Note: Do not read on if you have not seen Season 3, Episode 7 of HBO's "Game of Thrones," titled "The Bear And The Maiden Fair."
"What happens to things that don't bend?" -- Danaerys Targaryen
If you didn't know that this week's episode, "The Bear and the Maiden Fair," had been written by George R.R. Martin, would you ever have guessed it?
Yes, it was an unusually drama-packed 60 minutes, with every storyline showcasing the series' signature mix of sex, violence and political intrigue. But the plot also deviated even further from the books than it did in "The Climb." And there were a couple notes -- Talisa's mother not knowing about her marriage, Melisandre being allowed to sail up to Blackwater Bay without being accosted by the Lannisters -- that strained credulity. And some of the most exciting scenes were terribly lurid.
Still, it was a strong episode, on balance. Like the recent few, it focused more on characters at the periphery of power than the center. That's not a bad thing for drama -- but it does mean our Power Rankings haven't shifted much in a while. Scroll down to find out why.
The Power Rankings
Using a complex algorithm that takes into account each player's wealth, military might and dominion over lands, along with a "bonus" factor that adjusts for unquantifiable assets that could influence events, we've surveyed the lay of the land to figure out who is winning the game of thrones after the seventh episode of season three of "Game of Thrones," entitled "The Bear and the Maiden Fair."
1. Tywin Lannister (Last Episode: 1) Tywin taught us a new power move this week: When Joffrey complains from his seat on the Iron Throne that he would have to climb the stairs in the Tower of the Hand to get to his small council meetings, Tywin looks at his grandson with disgust and walks, silently, the 15-odd feet toward the King. Joffrey looks like he's on the verge of tears. Tywin finally breaks the deafening silence. "We could arrange to have you carried," he says. Never has a slavishly generous offer sounded so unappealing. Or so menacing. This hand is made for punching in the gut.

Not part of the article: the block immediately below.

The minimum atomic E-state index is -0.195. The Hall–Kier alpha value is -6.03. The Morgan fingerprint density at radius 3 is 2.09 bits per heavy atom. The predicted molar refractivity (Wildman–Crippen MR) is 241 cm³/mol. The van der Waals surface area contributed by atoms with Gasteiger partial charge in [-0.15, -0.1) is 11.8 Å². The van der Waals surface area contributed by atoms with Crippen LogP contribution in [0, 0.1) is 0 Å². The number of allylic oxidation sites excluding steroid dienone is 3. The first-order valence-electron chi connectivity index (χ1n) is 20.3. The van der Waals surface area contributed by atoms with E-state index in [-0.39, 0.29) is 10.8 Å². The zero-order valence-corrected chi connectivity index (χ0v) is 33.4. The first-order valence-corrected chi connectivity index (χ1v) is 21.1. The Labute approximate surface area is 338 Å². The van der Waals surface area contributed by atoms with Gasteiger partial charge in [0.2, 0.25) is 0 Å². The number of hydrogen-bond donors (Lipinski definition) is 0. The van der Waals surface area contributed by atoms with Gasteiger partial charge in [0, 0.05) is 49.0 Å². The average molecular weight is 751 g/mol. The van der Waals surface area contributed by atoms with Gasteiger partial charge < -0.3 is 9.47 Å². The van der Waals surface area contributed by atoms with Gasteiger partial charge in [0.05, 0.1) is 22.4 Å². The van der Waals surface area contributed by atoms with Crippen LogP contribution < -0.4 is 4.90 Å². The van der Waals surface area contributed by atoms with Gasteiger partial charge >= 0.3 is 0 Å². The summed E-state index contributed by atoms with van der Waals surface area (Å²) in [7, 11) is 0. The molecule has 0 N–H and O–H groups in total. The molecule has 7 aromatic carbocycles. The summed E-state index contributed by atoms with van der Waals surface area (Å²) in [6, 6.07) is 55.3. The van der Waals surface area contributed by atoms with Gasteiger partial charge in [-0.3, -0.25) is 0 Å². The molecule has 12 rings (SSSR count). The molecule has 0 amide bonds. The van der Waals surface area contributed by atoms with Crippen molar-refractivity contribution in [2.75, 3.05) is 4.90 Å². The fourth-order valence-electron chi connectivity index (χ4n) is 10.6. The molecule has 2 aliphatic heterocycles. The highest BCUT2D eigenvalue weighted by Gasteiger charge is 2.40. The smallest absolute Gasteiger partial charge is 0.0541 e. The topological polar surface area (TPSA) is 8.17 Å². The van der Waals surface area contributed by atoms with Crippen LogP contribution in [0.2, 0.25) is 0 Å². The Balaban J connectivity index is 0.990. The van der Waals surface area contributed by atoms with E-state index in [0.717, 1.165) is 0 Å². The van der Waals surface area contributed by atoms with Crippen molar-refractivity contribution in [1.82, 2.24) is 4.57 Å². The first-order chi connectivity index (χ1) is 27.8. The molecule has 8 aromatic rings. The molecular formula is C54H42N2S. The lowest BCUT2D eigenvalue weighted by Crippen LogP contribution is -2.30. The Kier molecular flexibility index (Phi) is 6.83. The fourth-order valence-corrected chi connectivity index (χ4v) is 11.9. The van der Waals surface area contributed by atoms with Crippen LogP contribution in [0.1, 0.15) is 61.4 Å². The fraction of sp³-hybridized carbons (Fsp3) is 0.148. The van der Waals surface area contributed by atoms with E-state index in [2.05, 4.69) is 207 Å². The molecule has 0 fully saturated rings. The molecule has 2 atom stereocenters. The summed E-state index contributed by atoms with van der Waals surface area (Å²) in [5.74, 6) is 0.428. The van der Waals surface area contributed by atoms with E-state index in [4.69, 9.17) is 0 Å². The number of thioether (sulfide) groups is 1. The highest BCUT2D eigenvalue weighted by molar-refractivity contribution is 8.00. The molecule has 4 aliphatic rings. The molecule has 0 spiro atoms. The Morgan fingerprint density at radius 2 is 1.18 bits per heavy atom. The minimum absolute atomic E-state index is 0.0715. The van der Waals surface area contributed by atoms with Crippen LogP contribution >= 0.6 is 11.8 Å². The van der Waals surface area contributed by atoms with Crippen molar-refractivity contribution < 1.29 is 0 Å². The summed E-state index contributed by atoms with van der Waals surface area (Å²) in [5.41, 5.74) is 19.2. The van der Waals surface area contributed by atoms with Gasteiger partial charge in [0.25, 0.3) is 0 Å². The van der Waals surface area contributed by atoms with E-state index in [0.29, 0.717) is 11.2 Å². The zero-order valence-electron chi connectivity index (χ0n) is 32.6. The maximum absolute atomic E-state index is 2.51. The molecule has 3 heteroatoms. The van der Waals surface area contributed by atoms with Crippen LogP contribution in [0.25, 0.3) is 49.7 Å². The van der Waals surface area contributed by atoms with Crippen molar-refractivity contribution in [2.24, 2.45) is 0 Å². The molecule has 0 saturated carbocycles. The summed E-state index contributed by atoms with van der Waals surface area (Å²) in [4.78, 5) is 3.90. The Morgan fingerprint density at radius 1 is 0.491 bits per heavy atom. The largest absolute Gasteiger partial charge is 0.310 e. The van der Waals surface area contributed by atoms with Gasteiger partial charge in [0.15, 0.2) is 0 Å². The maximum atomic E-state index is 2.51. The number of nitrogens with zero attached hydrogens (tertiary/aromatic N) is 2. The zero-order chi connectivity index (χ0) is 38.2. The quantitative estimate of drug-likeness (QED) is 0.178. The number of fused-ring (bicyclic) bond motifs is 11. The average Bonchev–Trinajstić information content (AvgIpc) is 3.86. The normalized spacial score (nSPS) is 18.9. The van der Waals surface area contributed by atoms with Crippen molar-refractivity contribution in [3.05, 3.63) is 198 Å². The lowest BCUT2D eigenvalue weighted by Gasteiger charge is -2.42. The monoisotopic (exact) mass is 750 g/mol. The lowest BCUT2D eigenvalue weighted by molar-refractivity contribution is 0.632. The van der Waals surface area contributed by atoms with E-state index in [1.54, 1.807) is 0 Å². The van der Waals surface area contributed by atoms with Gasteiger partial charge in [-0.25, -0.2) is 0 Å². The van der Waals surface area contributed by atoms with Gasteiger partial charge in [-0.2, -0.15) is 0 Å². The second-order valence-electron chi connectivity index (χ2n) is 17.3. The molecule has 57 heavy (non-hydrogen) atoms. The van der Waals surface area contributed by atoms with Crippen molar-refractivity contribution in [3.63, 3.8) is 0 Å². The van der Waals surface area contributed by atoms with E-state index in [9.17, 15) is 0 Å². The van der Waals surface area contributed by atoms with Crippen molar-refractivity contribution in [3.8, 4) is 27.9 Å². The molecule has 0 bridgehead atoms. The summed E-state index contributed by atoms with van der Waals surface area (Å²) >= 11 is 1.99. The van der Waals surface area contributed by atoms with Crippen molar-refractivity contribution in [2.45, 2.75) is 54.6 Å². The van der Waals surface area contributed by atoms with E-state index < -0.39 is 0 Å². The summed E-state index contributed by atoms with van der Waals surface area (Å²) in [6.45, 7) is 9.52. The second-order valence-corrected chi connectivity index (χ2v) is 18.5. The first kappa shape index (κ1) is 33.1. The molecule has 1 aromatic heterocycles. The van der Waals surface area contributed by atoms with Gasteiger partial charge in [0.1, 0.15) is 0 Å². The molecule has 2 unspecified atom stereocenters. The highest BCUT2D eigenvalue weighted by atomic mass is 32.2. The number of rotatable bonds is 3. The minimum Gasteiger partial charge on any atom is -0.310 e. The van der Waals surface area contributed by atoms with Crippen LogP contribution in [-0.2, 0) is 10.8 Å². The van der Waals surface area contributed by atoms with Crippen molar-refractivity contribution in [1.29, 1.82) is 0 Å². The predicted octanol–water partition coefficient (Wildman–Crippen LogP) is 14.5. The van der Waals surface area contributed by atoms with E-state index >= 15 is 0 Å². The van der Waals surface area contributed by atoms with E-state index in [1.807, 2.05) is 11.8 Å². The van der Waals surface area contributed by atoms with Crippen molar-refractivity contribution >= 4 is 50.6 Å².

2. Margaery & Olenna Tyrell (Last Episode: 2) No Diana Rigg this episode, which makes us sad! And Margaery got just one scene, with Sansa. But it was a delicious one, in which the soon-to-be-queen shows Sansa the extent to which she (and, assumedly, her mother) is focusing on the long game. She knows full well that Joffrey will be a terrible husband -- but she plans to teach her son, who will be king, how to be a man in her image. She's an amateur educator, it seems -- this episode, she also reveals her saucy side by giving the young Lady Stark a lesson in conjugal pleasure.
3. Daenerys Targaryen (Last Episode: 3) Tywin, in his conversation with Joffrey, dismisses Daenaery's dragons as "curiosities on the other side of the world," comparing them to the stunted dragons that hatched and died a century before Robert's Rebellion. But we know better. Dany finally reaches Yunkai this episode, and she's determined to attack it in order to free the 200,000 slaves who live inside. She explains as much to the Master of Yunkai, despite his offer of ships and gold in exchange for peace. He's furious, and threatens to enslave Danaerys as well as all her followers once Yunkai wins the fight with the help of its "powerful friends." Her dragons react to this threat fiercely, scaring him and his slaves away without their gold. But afterwards, she shows that she's taken his threat seriously by asking Jorah Mormont to find out just who these "powerful friends" are. They could, after all, be anyone: Dany's crusade against slavery may be noble, but it's also economically disruptive. What happens in Slaver's Bay doesn't stay in Slaver's Bay.
4. Robb Stark (Last Episode: 5) After several grim episodes, Robb gets his mojo back this episode when he finds out that his beautiful wife Talisa is pregnant. With an heir on its way, he suddenly finds himself thinking about the future again. His restored energy may just be enough to overcome an ever-shrinking army and some actions, on Roose Bolton's part, that look awfully close to treason.